Berlin Council News In Brief

BERLIN – The Berlin Mayor and Council held its final September meeting Monday night. The town council discussed a variety of issues. A selection follows below.

The townwide power failure on Sunday morning was due to an equipment problem, not, as electric utility staff initially thought, the result of a dead snake found across an electric transformer. Once the snake was removed from the transformer, Berlin electric workers thought the problem was resolved, only to see the power once again fail on restart.

The issue, said Electric Manager Dave Thomas, then seemed to be a fault in the controller of a voltage regulator in a substation on Schoolfield St. Once that was changed out, things went back to normal.

“We shouldn’t have lost the whole town,” Thomas said. “One circuit at most should have been affected.”

While that equipment is supposed to be checked every three years, this one has probably not been checked for six to eight years, Thomas said

Flooding east of the Perdue grain plant, in the vicinity of  Graham Avenue and Nelson Streets, will see some reduction after a stormwater pond now under construction is completed.

The flooding in that neighborhood has been a problem for 25 years, according to Berlin Mayor Gee Williams.

The stormwater pond will be a more permanent and effective fix than other approaches, Williams said.

“They’re just overwhelmed. It probably should have been put in a long, long time ago,” Williams said.

Staff and elected officials are looking into stormwater fixes that fall under the town’s current means, are modest investments and that can be undertaken with in-house labor, he said, in an effort to ameliorate flooding conditions sooner at the most critical problem areas.

The town will not launch a major stormwater initiative for several years. Wastewater improvements must be made first, which will then be followed by water system improvements. A major stormwater initiative will then become the priority.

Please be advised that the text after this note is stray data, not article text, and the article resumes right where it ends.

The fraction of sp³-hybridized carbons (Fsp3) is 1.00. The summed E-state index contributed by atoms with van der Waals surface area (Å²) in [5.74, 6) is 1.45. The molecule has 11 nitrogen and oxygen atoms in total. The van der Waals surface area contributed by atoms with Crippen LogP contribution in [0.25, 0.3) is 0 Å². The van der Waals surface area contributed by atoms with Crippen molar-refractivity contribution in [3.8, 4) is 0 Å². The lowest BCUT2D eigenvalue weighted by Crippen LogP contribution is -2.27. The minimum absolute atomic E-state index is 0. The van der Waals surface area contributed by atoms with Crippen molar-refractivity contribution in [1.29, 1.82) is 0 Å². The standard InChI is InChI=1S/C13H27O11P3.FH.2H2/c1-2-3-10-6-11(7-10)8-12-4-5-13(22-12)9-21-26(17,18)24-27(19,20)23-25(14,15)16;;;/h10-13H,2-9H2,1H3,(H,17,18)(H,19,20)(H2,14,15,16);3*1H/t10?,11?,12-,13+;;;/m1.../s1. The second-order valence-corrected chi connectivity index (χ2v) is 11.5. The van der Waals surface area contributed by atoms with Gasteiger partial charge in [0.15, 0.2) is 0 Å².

“There’s no need to wait for months and months and months if we can take immediate action…I think we can do something,” said Williams.

The town of Berlin has received refunds from workman’s compensation insurance premiums totaling $123, 794.

That amount is equivalent to 91 percent of a year’s workman’s compensation insurance premiums, according to staff.

Berlin Human Resources Director Rachel Bomar worked with the town’s insurer to re-classify certain employees, the majority in the electric utility. The reclassification, which requires the town to pay less in premiums on those workers, is grandfathered into the rate structure for the last few years. 

“It was a very profitable exercise for the town,” said Bomar.

The new designations will continue to save the town money in the future in reduced premiums, but Bomar warned that the town will not be getting any more big refund checks from the reclassification.

Three-quarters of the returned monies were assigned back to the electric utility.

Berlin Economic Development Director Michael Day reported Monday night that he has begun to list available commercial properties on the ChooseBerlin.org website, beginning with a shop for rent on William St., home to TaDa, now moving to Main Street proper.

“I’m starting to get some interest there,” said Day.

One potential renter will make a third visit to that shop site next week, according to Day.

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